A cyclist who feared for her life after almost being hit by a logging truck is calling for improvements to SH2.

Keen cyclist Kirsty McKenzie is urging the transport agency to consider improving the seal and installing a cycle lane after a recent near miss with a logging truck near the turn off to Cornwall Rd in Waingawa.

Miss McKenzie said barriers put along the side of SH2 and rough seal that had not been rolled to the edge of the barrier had left cyclists nowhere to go.

"It just means that when I feel unsafe or intimidated I've got nowhere to go. I can't just roll off to the edge of the road anymore - you're basically the meat in the sandwich."


"If you had a bad situation before, if something sounded like it was getting close, you could pull off the road."

A recent experience where a logging truck had given her no room had left her feeling her life was at risk, she said.

"I thought 'this is it', it's over, basically. You know if one of them hits you, you're not going to walk out of hospital with a broken arm - it's going to be a lot more serious than that."

Recent resealing work done on that stretch of road was rough and did not reach the edge of the road where a lot of loose metal and broken glass had collected, meaning cyclists had to ride closer to the traffic, Miss McKenzie said.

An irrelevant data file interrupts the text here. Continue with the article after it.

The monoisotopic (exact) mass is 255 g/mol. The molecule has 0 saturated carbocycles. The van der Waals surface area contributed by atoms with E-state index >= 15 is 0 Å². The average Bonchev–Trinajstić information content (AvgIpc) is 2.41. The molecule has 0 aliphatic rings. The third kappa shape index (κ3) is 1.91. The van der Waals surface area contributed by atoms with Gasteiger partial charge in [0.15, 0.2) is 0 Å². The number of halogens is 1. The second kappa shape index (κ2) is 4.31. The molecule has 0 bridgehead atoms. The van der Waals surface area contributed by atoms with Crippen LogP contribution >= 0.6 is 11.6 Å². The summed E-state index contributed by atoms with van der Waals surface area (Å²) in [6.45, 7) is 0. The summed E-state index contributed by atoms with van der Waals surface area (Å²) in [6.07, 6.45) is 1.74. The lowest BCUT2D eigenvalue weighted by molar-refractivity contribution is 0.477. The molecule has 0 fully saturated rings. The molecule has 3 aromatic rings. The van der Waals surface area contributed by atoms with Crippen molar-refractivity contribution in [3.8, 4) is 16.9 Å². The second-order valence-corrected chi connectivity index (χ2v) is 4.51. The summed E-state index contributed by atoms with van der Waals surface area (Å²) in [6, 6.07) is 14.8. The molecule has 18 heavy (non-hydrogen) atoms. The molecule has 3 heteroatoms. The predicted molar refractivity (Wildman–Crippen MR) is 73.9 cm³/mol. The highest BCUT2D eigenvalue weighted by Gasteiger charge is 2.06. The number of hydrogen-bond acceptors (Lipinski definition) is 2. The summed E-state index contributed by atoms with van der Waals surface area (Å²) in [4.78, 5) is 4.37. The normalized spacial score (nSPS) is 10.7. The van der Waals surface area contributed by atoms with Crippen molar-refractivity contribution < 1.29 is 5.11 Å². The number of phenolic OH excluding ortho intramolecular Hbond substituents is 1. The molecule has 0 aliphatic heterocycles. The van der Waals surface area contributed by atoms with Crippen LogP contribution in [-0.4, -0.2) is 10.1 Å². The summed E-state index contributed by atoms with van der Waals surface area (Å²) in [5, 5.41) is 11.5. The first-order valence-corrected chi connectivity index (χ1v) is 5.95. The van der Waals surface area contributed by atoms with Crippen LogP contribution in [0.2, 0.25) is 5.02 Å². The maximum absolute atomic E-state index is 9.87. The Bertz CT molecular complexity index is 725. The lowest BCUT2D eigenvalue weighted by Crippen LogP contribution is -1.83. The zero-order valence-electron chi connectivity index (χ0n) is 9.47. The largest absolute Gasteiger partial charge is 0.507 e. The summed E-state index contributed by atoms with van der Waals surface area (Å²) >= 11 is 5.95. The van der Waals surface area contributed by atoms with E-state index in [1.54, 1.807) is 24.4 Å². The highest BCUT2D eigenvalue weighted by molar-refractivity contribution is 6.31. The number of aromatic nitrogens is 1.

"[The edge of the road] is very bad to ride on. You're asking for a puncture, if nothing else. Even if they rolled it right to edge of that barrier you could get further over. It wasn't great before, but, since they resealed it, it's a whole lot worse."

The placement of the barriers also made little sense, she said.

"Very little of these roadworks that get done improve things for cyclists. The seal seems to get rougher, presumably because it's cheaper, and I can understand barriers in areas where you've got a cliff down the bottom but, if you run off the road in a car heading down Cornwall Rd, you're going to end up in a paddock.

"I think having barriers there just makes it more dangerous; it doesn't make it safer."

She had written to the Masterton District Council, which directed her query to the New Zealand Transport Authority (NZTA) but so far had received no response.

"At the very least the seal needs to be rolled right to the barrier. Better yet there needs to be somewhere where the cyclists can preferably be on the other side of the barrier.

"We are supposed to be a cycle-friendly region, we are advertised as that all the time, so let's prove it."

A spokeswoman for NZTA confirmed reports had been received of excess loose chip since the road was resealed after Christmas. A contractor was to sweep the shoulder up to the barrier yesterday and would continue to monitor the seal.

The barriers had been designed to ensure a minimum shoulder width of 1.5-metres for cyclists, the spokeswoman said.

NZTA would be assessing the site as part of ongoing improvements for cyclists.